The Menorah and the Festival of Chanukah
By: Rav Aharon Friedman
The Beit Yosef asks a famous question about Chanukah: Why do we celebrate Chanukah eight days when the miracle of the lights was only seven days (since the oil lit naturally on the first day)? A multitude of answers have been given over the generations, and it seems that no question has generated as many answers as this one. We will attempt to contribute an answer of our own, from reflection on the subject of the Menorah which our "Chanukiyah" serves to commemorate.
It is written in the name of the Gr"A that the components of the Menorah correlate to the five books of the Torah (R' Yitzchak Izak in his book Ohr Torah, and the Gr"I on Pesachim 6):
7 lights in the Menorah are parallel to the 7 words of the first verse of Sefer Bereshis.
11 Kaftorim (knobs) = 11 words of the first verse of Sefer Shemot.
9 Perachim (flowers) = 9 words of the first verse of Sefer Vayikra.
17 Tefachim, the height of the regel (stem) = 17 words of the first verse of Sefer Bamidbar.
22 Geviyim (goblets) = 22 words of the first verse of Sefer Devarim.
So we learned that the Menorah corresponds to the Torah. But the question arises: Isn't the Aron (the Ark of the Covenant) the vessel which contains the Torah? Therefore what is the place of the Menorah?
We can credibly say that the Aron hints at the Torah as it was give to us by the Creator of the world, and the Menorah expresses the manifestation of the Torah within Am Israel. For this reason the dwelling of the Shechina (Divine presence) in Israel is attested to by the western candle, which lights continuously and is directed toward the Kodesh HaKodeshim. From here we can delve into the depth of an additional insight of HaRav Moshe Isserlis (the Ram"a) in his book Torat HaOlah (part 1, ch. 15) that the seven candles of the Menorah correlate to the seven books which the Torah is divided into, as the Sages extrapolate on the verse "she hewed her seven pillars." (Proverbs 9:1)
"Bar Kapara opened the Torah reading – "she hewed her seven pillars" – these are the seven books of the Torah. (The obvious rebuttal is:) But aren't they five? According to Bar Kapara: From the beginning (of Chumash Bamidbar) up to "Vayehi bi'nsoa (ha'aron)" is one book, "Vayehi bi'nsoa" (is another) one, (from there onwards) to the end (another) one. Therefore (together with the other four books of the Chumash) there are seven. (Vayikra Rabbah Ch. 11,3. Also quoted briefly in Shabbat 115)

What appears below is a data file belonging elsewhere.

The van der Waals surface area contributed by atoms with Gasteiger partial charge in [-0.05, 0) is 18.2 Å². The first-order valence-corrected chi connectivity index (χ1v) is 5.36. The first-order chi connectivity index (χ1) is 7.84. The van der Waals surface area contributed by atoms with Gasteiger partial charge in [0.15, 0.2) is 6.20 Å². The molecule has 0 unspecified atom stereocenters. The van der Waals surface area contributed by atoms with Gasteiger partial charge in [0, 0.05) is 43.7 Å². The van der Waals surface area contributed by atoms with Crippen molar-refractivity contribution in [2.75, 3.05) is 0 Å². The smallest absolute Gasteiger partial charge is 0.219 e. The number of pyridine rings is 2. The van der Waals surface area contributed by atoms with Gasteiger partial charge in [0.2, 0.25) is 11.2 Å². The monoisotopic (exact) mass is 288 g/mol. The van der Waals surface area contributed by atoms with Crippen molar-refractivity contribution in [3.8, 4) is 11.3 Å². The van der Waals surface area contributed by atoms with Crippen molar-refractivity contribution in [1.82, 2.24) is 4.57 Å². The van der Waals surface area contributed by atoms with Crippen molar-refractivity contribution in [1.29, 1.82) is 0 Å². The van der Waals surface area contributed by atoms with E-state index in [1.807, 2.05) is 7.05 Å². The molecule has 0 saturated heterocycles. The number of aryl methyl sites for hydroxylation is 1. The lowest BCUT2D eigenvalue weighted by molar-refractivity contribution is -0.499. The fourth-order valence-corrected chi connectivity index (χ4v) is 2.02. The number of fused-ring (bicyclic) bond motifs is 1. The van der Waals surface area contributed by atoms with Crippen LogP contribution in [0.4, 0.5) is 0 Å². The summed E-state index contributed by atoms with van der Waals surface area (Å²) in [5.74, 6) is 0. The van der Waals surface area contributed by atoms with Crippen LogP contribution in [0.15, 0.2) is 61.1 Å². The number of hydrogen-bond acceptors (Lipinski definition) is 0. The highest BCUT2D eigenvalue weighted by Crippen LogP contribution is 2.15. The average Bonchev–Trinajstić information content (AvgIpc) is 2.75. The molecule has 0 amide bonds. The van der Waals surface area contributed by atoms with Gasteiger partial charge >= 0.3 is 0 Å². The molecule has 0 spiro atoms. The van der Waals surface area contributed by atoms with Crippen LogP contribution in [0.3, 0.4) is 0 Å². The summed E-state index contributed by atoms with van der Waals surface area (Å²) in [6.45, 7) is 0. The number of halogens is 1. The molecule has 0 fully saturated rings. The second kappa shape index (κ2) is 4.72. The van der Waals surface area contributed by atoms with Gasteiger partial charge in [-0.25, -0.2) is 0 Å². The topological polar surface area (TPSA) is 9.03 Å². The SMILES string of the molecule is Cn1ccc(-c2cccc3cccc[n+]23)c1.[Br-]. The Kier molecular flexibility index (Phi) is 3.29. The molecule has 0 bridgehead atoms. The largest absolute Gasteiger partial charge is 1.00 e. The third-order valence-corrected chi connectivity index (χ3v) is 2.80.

Therefore we learn that Sefer Bamidbar is divided into three books: 1) from its beginning to "Vayehi bi'nsoa" 2) "Vayehi bi'nsoa" itself, 3) from there to the end of the book. If so, we gain the additional benefit of understanding the significance of the western candle, which according to the halacha (Rambam Halachot Beit HaBechirah ch. 13 halachot 8 and 12) is the middle candle, directed toward the western side [According to the halacha which states that the Menora stands between north and south].
The middle candle is the fourth book, meaning from the beginning of Sefer Bamidbar to "Vayehi bi'nsoa" which focuses on the "accounting" of B'nei Israel according to their numbers and their flags, and also on the sacrifices of the princes. The significance of this book is the favor and importance of Israel, who are counted before G-d and who sanctify His tabernacle. If we say that the seven stems express the seven books of the Torah, then we have no alternative other than to say that the eight candle parallels the book of Yehoshua. The book of Yehoshua, which would have been proper to been given to Israel even if they hadn't sinned, expresses the manifestation of the Torah by a nation living in its land. Torat Moshe was destined to be performed in the land of Israel, under Israeli sovereignty. And this is exactly what the book of Yehoshua expresses: its first part is about the conquest of the land and the beginning of Jewish sovereignty, and the second part details the division and the settlement of the land.
On Chanukah we commemorate and perpetuate the miracle of the lighting in Beit HaMikdash; from there emanates the light of Torah. But no less important is the miracle of the victory over the Greeks, as the Rambam says in Halachot Chanukah:
In (the time of) the Second Temple, when the Greek kingdom dictated decrees on Israel and abolished their religion and didn't allow them to learn Torah or observe the mitzvoth, and they put their hands on their property and their daughters, and they entered the Heichal (sanctuary) and committed desecrations and defiled that which was pure, and Israel was severely tormented by them, and they oppressed them greatly. Until the G-d of their fathers had mercy upon them and delivered them from their hands and saved them, and the sons of Chashmonai the high priests prevailed and killed them, and they delivered Israel from their hands and appointed a king from the Kohanim and the kingdom returned to Israel for over two hundred years until the second destruction.
It stands to reason that this is the significance of the eighth candle – Sefer Yehoshua, the book of conquest and sovereignty, which reappeared and illuminated in the days of Beit Chashmonai, who returned the kingdom to Israel.
Shiur ID: 9227
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